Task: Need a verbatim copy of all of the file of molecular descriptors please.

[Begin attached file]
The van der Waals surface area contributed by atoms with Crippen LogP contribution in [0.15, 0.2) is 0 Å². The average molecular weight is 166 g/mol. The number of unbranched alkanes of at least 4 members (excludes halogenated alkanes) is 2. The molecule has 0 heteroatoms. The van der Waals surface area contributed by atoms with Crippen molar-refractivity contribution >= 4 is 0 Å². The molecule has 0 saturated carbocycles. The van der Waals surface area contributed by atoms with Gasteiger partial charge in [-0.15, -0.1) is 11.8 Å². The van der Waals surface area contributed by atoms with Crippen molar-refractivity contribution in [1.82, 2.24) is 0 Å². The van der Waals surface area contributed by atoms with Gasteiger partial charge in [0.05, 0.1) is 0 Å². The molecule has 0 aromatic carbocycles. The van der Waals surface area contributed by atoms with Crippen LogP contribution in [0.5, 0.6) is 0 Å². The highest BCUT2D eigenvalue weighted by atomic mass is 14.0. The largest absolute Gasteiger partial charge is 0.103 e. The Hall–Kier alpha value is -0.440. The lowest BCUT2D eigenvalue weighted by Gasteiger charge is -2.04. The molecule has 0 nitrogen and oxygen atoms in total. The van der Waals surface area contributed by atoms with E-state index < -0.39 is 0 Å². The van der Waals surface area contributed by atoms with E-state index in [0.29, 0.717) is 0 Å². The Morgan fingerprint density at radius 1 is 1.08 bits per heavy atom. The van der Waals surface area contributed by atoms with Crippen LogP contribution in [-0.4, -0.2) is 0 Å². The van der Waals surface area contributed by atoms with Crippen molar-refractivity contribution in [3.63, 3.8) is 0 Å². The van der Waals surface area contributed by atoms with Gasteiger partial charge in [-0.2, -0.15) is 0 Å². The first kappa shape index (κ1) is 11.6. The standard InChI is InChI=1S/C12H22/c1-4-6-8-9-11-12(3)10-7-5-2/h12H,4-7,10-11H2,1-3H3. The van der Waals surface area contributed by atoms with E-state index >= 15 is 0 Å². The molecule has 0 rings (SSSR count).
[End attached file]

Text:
The van der Waals surface area contributed by atoms with Crippen LogP contribution in [0.15, 0.2) is 0 Å². The average molecular weight is 166 g/mol. The number of unbranched alkanes of at least 4 members (excludes halogenated alkanes) is 2. The molecule has 0 heteroatoms. The van der Waals surface area contributed by atoms with Crippen molar-refractivity contribution >= 4 is 0 Å². The molecule has 0 saturated carbocycles. The van der Waals surface area contributed by atoms with Gasteiger partial charge in [-0.15, -0.1) is 11.8 Å². The van der Waals surface area contributed by atoms with Crippen molar-refractivity contribution in [1.82, 2.24) is 0 Å². The van der Waals surface area contributed by atoms with Gasteiger partial charge in [0.05, 0.1) is 0 Å². The molecule has 0 aromatic carbocycles. The van der Waals surface area contributed by atoms with Crippen LogP contribution in [0.5, 0.6) is 0 Å². The highest BCUT2D eigenvalue weighted by atomic mass is 14.0. The largest absolute Gasteiger partial charge is 0.103 e. The Hall–Kier alpha value is -0.440. The lowest BCUT2D eigenvalue weighted by Gasteiger charge is -2.04. The molecule has 0 nitrogen and oxygen atoms in total. The van der Waals surface area contributed by atoms with E-state index < -0.39 is 0 Å². The van der Waals surface area contributed by atoms with E-state index in [0.29, 0.717) is 0 Å². The Morgan fingerprint density at radius 1 is 1.08 bits per heavy atom. The van der Waals surface area contributed by atoms with Crippen LogP contribution in [-0.4, -0.2) is 0 Å². The van der Waals surface area contributed by atoms with Crippen molar-refractivity contribution in [3.63, 3.8) is 0 Å². The van der Waals surface area contributed by atoms with Gasteiger partial charge in [-0.2, -0.15) is 0 Å². The first kappa shape index (κ1) is 11.6. The standard InChI is InChI=1S/C12H22/c1-4-6-8-9-11-12(3)10-7-5-2/h12H,4-7,10-11H2,1-3H3. The van der Waals surface area contributed by atoms with E-state index >= 15 is 0 Å². The molecule has 0 rings (SSSR count).